It was through the son­net — albeit in all its dif­fer­ent pos­si­ble vari­a­tions on verse group­ing — that poet Jorge de Sena com­posed his large scale cycle As Evidên­cias, which he described as an anguish­ing­ly ripened fruit of a dif­fer­ent kind of sin­cer­i­ty; that which we owe to our­selves and to our own expres­sion, in those moments, as if rev­e­la­tions, of tran­scen­den­tal accep­tance, too harsh to be remem­bered every day, even in the pres­ence of poet­ry, and of objec­tiv­i­ty when fac­ing the world, too uncom­fort­able for the every­day con­ve­nience of sim­ply being ourselves”.

We have in the piece two par­al­lel pro­grams of a sub­jec­tiv­i­ty run­ning up against its respec­tive sys­tem: one declared — musi­cal mate­r­i­al using, rub­bing against, per­haps ulti­mate­ly dis­card­ing the forms that gave it shape —, one unde­clared — a com­pos­er using, rub­bing against, per­haps ulti­mate­ly dis­card­ing the struc­tures that gave him shape. A very fun­ny joke — like all jokes explained over para­graphs tend to be.

The two play­ers work to height­en the lyri­cal under­cur­rent of the piece. Their rela­tion­ship is often seem­ing­ly adver­sar­i­al, par­tic­u­lar­ly in the pre­lude. But this oppo­si­tion — if attestable at all — dis­solves as they shift, res­onate, entan­gle. Hence­forth, the play­ers are often called upon to ren­der frag­men­tary lines — mean­ing not that the lines are frag­ment­ed, but rather that their rela­tion­ship to the line shifts. In a musi­cal­ly con­ven­tion­al deno­ta­tion, it is of utmost impor­tance to assure inde­pen­dence, integri­ty and uni­ty to voic­es; in one word: sub­ject­hood. This is true even — or espe­cial­ly — when they are tramelled in thick polypho­ny or in devices such as the hoque­tus. Here, we have no voic­es” to speak of, but we are hope­ful­ly in the pres­ence of some­thing that speaks.

The (at times) intri­cate phys­i­cal chore­og­ra­phy of the chorale is no dis­play of vir­tu­os­i­ty, but in fact a rather phys­i­cal fill­ing in” of space left open by the oth­er. In the fugue, the prop­er­ties that would allow the lis­ten­er to per­cep­tu­al­ly dif­fer­en­ti­ate the for­mal stra­ta are pur­pose­ful­ly denied and obscured. Because of this, so do the play­ers — and the lis­ten­ers — have to nego­ti­ate their posi­tion against the form: they are the sub­jects who inten­tion­al­ize and con­cede expres­sive pow­er to the form’s automa­tisms. More impor­tant­ly, they also have to face the voic­es” which emerge, bent and refract­ed, from the curved sur­face of form — and they can only do so obliquely.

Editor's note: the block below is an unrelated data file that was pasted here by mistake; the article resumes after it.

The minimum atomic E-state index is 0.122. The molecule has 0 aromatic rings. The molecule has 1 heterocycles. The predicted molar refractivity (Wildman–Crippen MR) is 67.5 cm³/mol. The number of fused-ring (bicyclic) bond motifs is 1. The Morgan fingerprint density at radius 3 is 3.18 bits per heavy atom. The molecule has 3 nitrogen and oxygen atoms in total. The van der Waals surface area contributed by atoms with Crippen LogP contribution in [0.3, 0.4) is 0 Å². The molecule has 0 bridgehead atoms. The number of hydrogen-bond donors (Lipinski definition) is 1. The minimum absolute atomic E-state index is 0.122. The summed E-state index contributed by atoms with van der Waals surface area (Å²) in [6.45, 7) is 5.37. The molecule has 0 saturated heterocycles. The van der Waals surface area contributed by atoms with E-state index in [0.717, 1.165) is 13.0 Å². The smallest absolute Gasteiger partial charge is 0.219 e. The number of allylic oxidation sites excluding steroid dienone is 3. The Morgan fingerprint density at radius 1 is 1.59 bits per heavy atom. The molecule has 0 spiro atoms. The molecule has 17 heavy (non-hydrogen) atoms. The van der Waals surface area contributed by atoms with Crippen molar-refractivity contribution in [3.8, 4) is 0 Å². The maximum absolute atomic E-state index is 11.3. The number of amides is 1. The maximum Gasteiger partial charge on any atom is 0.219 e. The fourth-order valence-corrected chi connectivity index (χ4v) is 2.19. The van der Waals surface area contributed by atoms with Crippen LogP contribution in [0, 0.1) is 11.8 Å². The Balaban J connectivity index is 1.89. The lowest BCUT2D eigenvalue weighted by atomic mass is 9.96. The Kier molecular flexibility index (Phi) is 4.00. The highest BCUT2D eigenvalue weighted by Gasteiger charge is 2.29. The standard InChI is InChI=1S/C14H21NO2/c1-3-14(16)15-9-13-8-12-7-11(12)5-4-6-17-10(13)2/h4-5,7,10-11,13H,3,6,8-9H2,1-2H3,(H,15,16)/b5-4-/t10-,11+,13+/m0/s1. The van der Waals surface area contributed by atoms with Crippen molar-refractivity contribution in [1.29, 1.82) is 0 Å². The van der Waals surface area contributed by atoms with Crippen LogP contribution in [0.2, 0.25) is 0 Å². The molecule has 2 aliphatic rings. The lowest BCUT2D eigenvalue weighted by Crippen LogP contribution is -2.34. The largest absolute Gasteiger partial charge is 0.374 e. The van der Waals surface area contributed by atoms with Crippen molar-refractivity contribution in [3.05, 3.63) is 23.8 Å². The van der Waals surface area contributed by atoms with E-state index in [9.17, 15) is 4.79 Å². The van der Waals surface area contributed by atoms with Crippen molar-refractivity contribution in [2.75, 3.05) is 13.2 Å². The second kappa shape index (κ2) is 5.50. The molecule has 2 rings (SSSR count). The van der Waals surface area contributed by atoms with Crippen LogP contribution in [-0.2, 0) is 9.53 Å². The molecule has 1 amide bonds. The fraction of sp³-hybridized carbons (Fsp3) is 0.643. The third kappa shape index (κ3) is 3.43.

It is as though one has ceased to be the hero or hero­ine in one’s own sto­ry”, writes Elaine Scar­ry in her essay On Beau­ty and Being Just. This liq­ui­da­tion of the con­cept of musi­cal voice (under­tak­en in a chorale and a fugue!) often feels like one has just suf­fered a demo­tion” (ibid.), so tied that it is to music’s uneasy rela­tion­ship to speech. “[A]t moments when we believe we are con­duct­ing our­selves with equal­i­ty”, pro­ceeds Scar­ry, we are usu­al­ly instead con­duct­ing our­selves as the cen­tral fig­ure in our own pri­vate sto­ry; and when we feel our­selves to be mere­ly adja­cent, or lat­er­al (or even sub­or­di­nate), we are prob­a­bly more close­ly approach­ing a state of equality”.

We cease to be the hero or hero­ine in one’s own sto­ry when alter­i­ty strikes — though not by des­tiny” — the win­dow­pane through which we peer out into the world, caus­tics bleed­ing from the dent impart­ed. Most come­ly / is always [the voice] I meet now, / just because I meet it […]. / And to hear them, I don’t exist”.

Assim se escu­tam vozes.